Understand your risk. Make informed decisions. Advocate for yourself. Support HDGC research.
I came upon an old photo recently, circa 1962 of my mother with my three brothers and me; a typical, ordinary family of the time. Never would I have imagined that four of my five family members in the photo were destined to become stomach cancer patients. In 1982, my mom died at age 52, shortly after her stage IV stomach cancer diagnosis. Then 25 years later, in 2007, my oldest brother Greg (age 56) received the same diagnosis. These events led me on a quest for answers: could this stomach cancer be hereditary?
I learned there is a cancer syndrome, sometimes caused by a mutation in the CDH1 gene, called Hereditary Diffuse Gastric Cancer (HDGC). We did not meet genetic testing criteria at that time, but gut instinct pushed us to pursue genetic testing. Yes, this was the culprit.
Our lives were forever changed – this was a family cancer diagnosis, and one likely to continue on for generations to come. My brother was undergoing the challenges of cancer treatment while other family members were going through genetic counseling, testing, prophylactic (preventive) total gastrectomy (PGT), and breast cancer surveillance. It was several years later that the first instance of lobular breast cancer appeared in the family.
I was the first in my family to undergo surgery, followed by my younger brother. Tragically, we lost Greg in February of 2009, 17 months following his diagnosis, and just weeks before his son’s PTG was to take place. By 2015, five family members had undergone successful PGT, proactively eliminating the high risk of developing stomach cancer. In each case, pathology revealed the presence of undetected cancer in our stomachs.
Back in the 80’s there were no resources for families like ours. In 2007 resources were still sorely lacking, not only for diagnosis and treatment, but also for awareness of hereditary risk and support for affected families.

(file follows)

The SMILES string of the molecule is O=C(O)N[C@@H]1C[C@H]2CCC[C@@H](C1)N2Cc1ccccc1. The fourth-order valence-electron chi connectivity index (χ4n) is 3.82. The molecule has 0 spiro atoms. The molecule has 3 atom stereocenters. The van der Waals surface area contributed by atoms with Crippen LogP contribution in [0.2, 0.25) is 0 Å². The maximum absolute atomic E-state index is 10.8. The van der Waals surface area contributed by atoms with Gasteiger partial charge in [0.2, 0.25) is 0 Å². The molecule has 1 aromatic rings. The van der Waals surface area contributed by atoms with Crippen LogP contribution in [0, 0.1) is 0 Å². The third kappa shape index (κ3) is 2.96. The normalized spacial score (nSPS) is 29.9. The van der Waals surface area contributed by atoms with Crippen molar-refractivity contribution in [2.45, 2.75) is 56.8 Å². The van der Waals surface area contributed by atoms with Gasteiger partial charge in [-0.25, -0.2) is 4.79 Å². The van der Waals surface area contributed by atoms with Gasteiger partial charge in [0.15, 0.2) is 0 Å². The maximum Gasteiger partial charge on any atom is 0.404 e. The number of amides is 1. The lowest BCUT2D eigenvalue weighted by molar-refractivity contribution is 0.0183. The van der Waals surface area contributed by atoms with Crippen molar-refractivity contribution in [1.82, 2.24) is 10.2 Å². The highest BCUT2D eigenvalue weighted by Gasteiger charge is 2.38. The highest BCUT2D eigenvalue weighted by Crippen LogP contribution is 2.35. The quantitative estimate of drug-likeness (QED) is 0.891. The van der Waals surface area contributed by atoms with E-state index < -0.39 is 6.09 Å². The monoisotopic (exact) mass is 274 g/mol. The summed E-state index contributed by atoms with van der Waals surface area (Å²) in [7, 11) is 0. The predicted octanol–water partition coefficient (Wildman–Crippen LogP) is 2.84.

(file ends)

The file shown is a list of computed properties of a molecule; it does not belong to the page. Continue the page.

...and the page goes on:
It was in 2008, just three years following my early retirement, that my passion and purpose in life was revealed to me: to raise awareness about HDGC, to raise funds for HDGC research, and to publish a website (Be Strong Hearted) with information and resources for others who were at risk for or diagnosed with HDGC. Realizing the void in resources, information, and research funding for all types of gastric cancer led me to expand the mission to support all types of stomach cancer, and ultimately to the founding of No Stomach For Cancer, and the mission to build an organization that would continue on independent of me.
I founded No Stomach For Cancer in 2009 and remained actively involved in the organization until turning over the reins in July 2015.
My primary focus during the next three years was my dad and step-mom, enjoying them and helping them through their final years and end of life needs. I continued to keep up with all things related to HDGC. After the passing of my step-mom in August of 2016 and my dad in January 2017 I took some time to rest and restore my health and my spirit. During this time my passion for this cause resurfaced with renewed energy, bringing me Full Circle, and back to my original mission after my family HDGC diagnosis – to raise funds for HDGC research, and to be a reliable source for information and resources for those impacted by HDGC.